In summary, section 106A of the Evidence Act provides that the contents of electronic records may be proved in accordance with the provisions of section 106B. Section 106 B on the other hand requires any information contained in an electronic record whether it be the electronic record (whether it be the contents of a document or communication printed on a paper, or stored, recorded, copied in optical or magnetic media produced by a computer), is deemed to be a document and is admissible in evidence without further proof of the production of the original, providing the conditions set out in section 106B (2) for the admissibility of evidence are satisfied.
The process of producing an image on paper in the form of a photograph requires the same to be printed by a printer using a computer, and therefore a photograph falls within the definition of an electronic record , and the provisions of section 106B of the Evidence Act accordingly apply to its admissability.
These conditions set out in section 106B(2) are as follows:
1. At the time of creation of the electronic record, the computer output containing the information was produced from a computer that was used regularly to store or process information for the purposes of any activities regularly carried on over that period by the person having lawful control over the use of the computer.
2. During the period, the kind of information contained in the electronic record was regularly fed in to the computer in the ordinary course of the activities.
3. Throughout the material part of the period, the computer was operating properly or, if not, the computer was out of operation for some period, but it was not such to affect the electronic record or the accuracy of the contents.
4. The electronic record bears the information reproduces or is derived from such information fed into the computer in the ordinary course of the regular activities.
Section 106B (4) further mandates the production of a certificate of authenticity of electronic evidence which is signed by a responsible person who was responsible for the computer on which the electronic was created or stored, in order to certify the qualifications set out above. The certificate must uniquely identify the original electronic record, describe the manner of its creation, describe the particulars of the device that created it, and certify compliance with the conditions of sub-section (2) of section 106B.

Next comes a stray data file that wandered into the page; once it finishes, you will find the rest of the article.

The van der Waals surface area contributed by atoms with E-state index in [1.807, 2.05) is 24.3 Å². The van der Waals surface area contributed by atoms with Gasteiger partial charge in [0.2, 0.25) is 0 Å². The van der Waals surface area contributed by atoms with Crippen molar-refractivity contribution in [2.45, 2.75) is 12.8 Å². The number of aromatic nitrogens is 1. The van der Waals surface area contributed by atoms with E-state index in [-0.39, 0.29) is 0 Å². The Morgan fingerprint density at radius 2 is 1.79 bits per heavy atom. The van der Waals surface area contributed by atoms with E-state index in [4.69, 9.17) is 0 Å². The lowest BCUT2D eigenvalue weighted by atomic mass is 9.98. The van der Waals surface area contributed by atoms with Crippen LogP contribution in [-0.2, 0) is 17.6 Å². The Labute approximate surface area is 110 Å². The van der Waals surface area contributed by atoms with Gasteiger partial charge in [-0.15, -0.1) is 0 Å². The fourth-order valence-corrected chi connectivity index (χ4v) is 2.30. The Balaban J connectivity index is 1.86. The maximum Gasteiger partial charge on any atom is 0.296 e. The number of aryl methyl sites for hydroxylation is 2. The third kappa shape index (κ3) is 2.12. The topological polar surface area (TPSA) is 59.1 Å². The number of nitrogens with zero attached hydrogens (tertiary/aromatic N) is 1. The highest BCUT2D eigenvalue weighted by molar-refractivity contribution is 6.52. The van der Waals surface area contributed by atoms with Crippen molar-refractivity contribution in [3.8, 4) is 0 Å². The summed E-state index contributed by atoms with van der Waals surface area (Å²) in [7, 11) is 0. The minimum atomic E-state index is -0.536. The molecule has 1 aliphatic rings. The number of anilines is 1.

This Court in a previous ruling delivered in this election Petition on 6th November 2017 did explain and illustrate by way of various judicial authorities that section 106 B of the Evidence Act is intended to ensure the reliability and authenticity of an electronically-produced document, and the procedure set out therein is aimed at preventing printed copies of the electronic records adduced as evidence in court being manipulated altered or tampered with. The integrity of electronic records was also emphasized in the judgment by Muriithi J. in Richard Nyagaka Tong’i vs Electoral & Boundaries Commission & 2 Others, (2013) eKLR .where a photograph produced without a certificate under section 106B was found unavailable for use by the party relying on it.
In the premises, given that no certificate has been produced showing compliance and authentication as required by section 106B of the Evidence Act in relation to the photograph annexed as Annexure “NML1” to the affidavit of Nicholas Matuku Luvai sworn on 4th September 2017 in support of the Petitioner’s Petition, the said photograph is found to be inadmissible as evidence.
The 1st, 2nd and 3rd Respondents’ objection is accordingly found to have merit, and is hereby upheld. The costs of the said Objection shall abide the outcome of this Petition.
DATED, SIGNED, AND DELIVERED AT KITUI THIS 23RD DAY OF NOVEMBER 2017